Over the holidays, my husband’s dear sister passed away at the ripe old age of 48, after a painful battle with cancer. She left behind a loving husband and two grieving teenagers. To add to this good time, family politics put my husband and his brother in a very uncomfortable position. We had to inform our two children that the remainder of their holiday break would be spent on the road to frigid, frosty New England and at funeral gatherings with lots of sad people they didn’t know. That week was awful in pretty much every way you can imagine. As we tried to drive home, we hit a snowstorm that slowed us to a crawl. I was keeping our worried families updated on our progress via text messages, and I was relaying a litany of woes to my sister.

“At least the Colts won!” she texted back.

And in spite of all the sadness, stress, and difficulties of the week, I smiled.

Stupid? Maybe. But we all need a stupid reason to smile once in a while. If nothing else, sports can give us that.

Category: Current Events, Popular Culture | Comments Off
February 13

The Problem with Sherlock (Holmes)

Since the end of the BBC’s season 3 of Sherlock, the blogosphere’s been buzzing like angry bees from one of Holmes’s hives. “Too sentimental!” “Too unrealistic!” “Sherlock’s gone soft!” “High-functioning sociopath we can deal with, but murderer?!”

True, Mom and Dad Holmes may have overstayed their welcome in season 3. Although Mr. and Mrs. Cumberbatch were adorable and quite good, perhaps Sherlock should’ve shooed them out of the season altogether when he shooed them out of 221B Baker Street. “Delayed action stabbing?” A super-fine blade slipped through a heavy-duty, military-grade, wool uniform? Stretching our credulity a bit. And so much sweetness this season with the addition Mary, the precocious little Archie in “The Sign of Three,” Christmas at the Holmes’ house. Only to have the sweetness snatched away to be replaced by the unexpected bitterness of a hero-turned-killer?! What’s going on?!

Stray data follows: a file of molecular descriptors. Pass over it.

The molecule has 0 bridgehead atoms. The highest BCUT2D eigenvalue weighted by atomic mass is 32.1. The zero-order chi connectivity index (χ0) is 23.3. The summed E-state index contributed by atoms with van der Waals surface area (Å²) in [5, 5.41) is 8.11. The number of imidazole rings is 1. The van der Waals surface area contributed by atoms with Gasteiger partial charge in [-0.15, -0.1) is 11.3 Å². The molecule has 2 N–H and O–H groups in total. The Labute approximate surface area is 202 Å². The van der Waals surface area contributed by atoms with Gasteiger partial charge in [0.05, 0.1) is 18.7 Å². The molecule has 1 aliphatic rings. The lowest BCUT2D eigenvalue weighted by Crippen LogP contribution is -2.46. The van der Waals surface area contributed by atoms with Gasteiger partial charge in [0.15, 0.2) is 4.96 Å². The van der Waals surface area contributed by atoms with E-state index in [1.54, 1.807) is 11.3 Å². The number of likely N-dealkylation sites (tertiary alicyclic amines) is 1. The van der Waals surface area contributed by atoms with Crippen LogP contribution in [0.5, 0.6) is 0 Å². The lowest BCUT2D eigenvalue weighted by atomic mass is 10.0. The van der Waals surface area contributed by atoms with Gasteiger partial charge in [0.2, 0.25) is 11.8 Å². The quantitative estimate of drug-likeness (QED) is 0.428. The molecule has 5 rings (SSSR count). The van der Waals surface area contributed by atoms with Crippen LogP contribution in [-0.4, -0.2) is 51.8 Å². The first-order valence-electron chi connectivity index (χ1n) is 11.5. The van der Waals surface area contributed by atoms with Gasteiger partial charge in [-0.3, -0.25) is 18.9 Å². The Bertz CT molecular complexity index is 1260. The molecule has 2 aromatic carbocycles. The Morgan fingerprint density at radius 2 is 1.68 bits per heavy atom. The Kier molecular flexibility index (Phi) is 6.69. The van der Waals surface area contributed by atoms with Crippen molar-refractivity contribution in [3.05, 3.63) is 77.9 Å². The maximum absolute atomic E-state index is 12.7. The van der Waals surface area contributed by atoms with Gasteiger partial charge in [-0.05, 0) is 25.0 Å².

Fellow Sherlock fans, I beseech you to keep calm.

Nothing that happened this season is out of step with the rest of this magnificent series. Steven Moffatt and Mark Gatiss are staying true to the spirit of Arthur Conan Doyle and sticking with the paradigm that has made this show the closest representation of Doyle’s books ever brought to screen.

The problem of all screen adaptations of the Sherlock Holmes stories is one of perspective. In the novels and short stories, we perceive Holmes through the eyes and voice of John Watson. Most of the work is in the first person, with Watson playing narrator. It is brilliantly done. Without Watson as the reader’s intermediary, Sherlock Holmes would never have become the icon he is today. To his contemporary audience, Holmes would’ve been insufferable. Rude, self-absorbed, impatient, monomaniacal, at turns lazy and crazed, Holmes would hardly have appealed to most Victorians on his own.